Sichuan Inspired Green Beans with pork mince and Kale – My First Post Of 2013

Firstly, a belated happy new year!  I hope 2013 has been treating you well so far.  For me, it has been a good start although I have been putting off blogging since the holidays; so much to share, but I needed something to kick start me again and that happened earlier this week.

The absence of posts is mostly due to the lack of time to experiment since the holidays.  Although, I do have a couple of noteworthy holiday recipes to share at some point.  Maybe I will save them for later in the year as they aren’t so season appropriate right now!

 There has however been some cooking happening and for the most part it has been with a more health conscious focus in mind.  

Chinese is one of my favourite cuisines to eat out and the recipe I am sharing is inspired by a very popular Chinese Sichuan dish; a dish I had not tried until a couple of years ago.  I was surprised that all these years I had missed this because it is absolutely delicious!  Of course, now I order it almost anywhere new I try just to taste the differences and let me tell you there are many!  My favourite version of this dry fried green bean dish is when it has pork in it too.  What I love about this recipe is that it is delicious to eat on its own if you are omitting carbs in the new year, for example.  As well as having a much higher ratio of vegetables to meat than other dishes, it is healthier too.  If you use lean mince and the oil  a little more sparingly you will still have a dish packed with flavour, texture and lots of deliciousness!

 

My Sichuan Inspired  Gan Bian Si Ji Dou – Fine Green Beans With Pork and Kale

One of my favourite quick weekday dishes.  In the past I have also cooked this with duck breast fillets chopped up to a course mince consistency with excellent results.  I also add a little more 5 spice powder and sugar when cooking the duck version.  This is a delicious alternative to the pork.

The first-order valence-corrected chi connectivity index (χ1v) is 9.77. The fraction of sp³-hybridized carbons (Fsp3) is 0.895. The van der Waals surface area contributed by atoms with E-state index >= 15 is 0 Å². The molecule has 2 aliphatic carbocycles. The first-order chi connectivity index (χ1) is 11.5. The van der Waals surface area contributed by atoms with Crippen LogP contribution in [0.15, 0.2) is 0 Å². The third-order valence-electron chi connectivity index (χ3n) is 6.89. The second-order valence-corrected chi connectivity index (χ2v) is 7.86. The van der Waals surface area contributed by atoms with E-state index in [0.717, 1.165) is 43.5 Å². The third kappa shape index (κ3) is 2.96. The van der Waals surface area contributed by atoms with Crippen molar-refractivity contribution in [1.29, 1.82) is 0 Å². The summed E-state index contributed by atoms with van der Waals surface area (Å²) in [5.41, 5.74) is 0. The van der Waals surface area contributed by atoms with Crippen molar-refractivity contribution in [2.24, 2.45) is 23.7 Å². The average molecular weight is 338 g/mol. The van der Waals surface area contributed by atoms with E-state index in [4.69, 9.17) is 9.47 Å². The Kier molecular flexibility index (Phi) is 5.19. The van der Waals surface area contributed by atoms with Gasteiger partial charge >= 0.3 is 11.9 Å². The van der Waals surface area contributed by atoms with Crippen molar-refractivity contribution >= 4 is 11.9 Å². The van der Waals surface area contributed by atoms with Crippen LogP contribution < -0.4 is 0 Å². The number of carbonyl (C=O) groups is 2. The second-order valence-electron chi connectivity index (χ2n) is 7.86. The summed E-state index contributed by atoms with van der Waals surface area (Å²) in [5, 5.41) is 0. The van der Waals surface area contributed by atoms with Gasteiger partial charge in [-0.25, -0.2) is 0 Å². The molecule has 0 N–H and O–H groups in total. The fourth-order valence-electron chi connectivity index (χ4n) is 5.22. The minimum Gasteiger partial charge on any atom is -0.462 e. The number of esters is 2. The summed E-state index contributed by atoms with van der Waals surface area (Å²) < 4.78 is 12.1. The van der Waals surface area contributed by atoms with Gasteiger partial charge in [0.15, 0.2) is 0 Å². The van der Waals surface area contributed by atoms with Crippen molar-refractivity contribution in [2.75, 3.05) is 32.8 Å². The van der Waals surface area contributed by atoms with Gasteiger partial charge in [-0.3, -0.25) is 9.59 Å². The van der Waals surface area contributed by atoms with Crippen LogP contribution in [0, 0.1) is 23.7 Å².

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Serves 4-5

Ingredients

1 pack of fine green beans topped and tailed and cut in half (200-300g)

500g lean pork mince (you can also try using duck.  Use skinless breast fillets and chop finely to a course mince)

1 bag of curly kale (200g) chopped and any large stems removed

5 cloves of garlic pressed/grated or chopped finely

1 small white onion chopped finely

2-4 green chilies chopped finely (adjust quantity according to taste)

2-4 tbsp dried shrimp chopped finely (if you cannot find this, you may omit)

1/2 tsp Sichuan peppercorns crushed well

1 good tsp 5 spice powder (a little extra if cooking duck)

1 tbsp red chili flakes (adjust to taste)

3 tbsp Shaoxing wine or dry sherry

1- 11/2 tbsp toasted sesame oil

1 1/2 tbsp rice wine vinegar (I add this because traditionally preserved greens are added to this dish.  The vinegar adds a pleasant balance as a substitute)

3-4 tbsp  dark soy sauce (adjust seasoning at the end)

1 1/2  tbsp sugar (adjust to taste- for duck use a little more)

I spring onion chopped finely for garnishing

Check seasoning at the end- you may add a little more soy or salt.

Groundnut or Rice bran oil (or any other oil you may want to use that has a high burning point)

Method

  1. Heat a large wide based pan.
  2. Drizzle over 1 tsp of oil over the chopped beans and toss before putting into the hot pan. You just want a light coating on the beans as your aim is to dry fry the beans at a high temperature to retain some texture and colour. Some recipes suggest deep frying the beans, but apart from adding a lot of calories, having tried it, I found I much preferred the fresher taste when just a little oil was used. Cook the beans at a high temperature, tossing them regularly for about 5 mins until they have evenly blistered and soften slightly.  When done remove from the pan.
  3. In the same pan add a couple of tbsp of the oil you are using and add the pork.  Fry until you get some colour for a couple of minutes.
  4. Next add the onions and green chilies.  This is something extra I have added in my version. I like the sweetness from the onion and the flavour of the green chili. Fry with the meat until the onions are translucent and have softened.
  5. Now lower the heat and add in the finely pressed garlic and chopped dried shrimp.  If you can’t find the dried shrimp you can just omit it.  There really isn’t a substitute   You could try to find a chili oil that is made with shrimp paste and omit the red chilies and use that instead.  The dried shrimp are usually in the refrigerated section in a Asian supermarket. They come in different sizes, but for this dish any small ones will do.  Fry for a minute or two.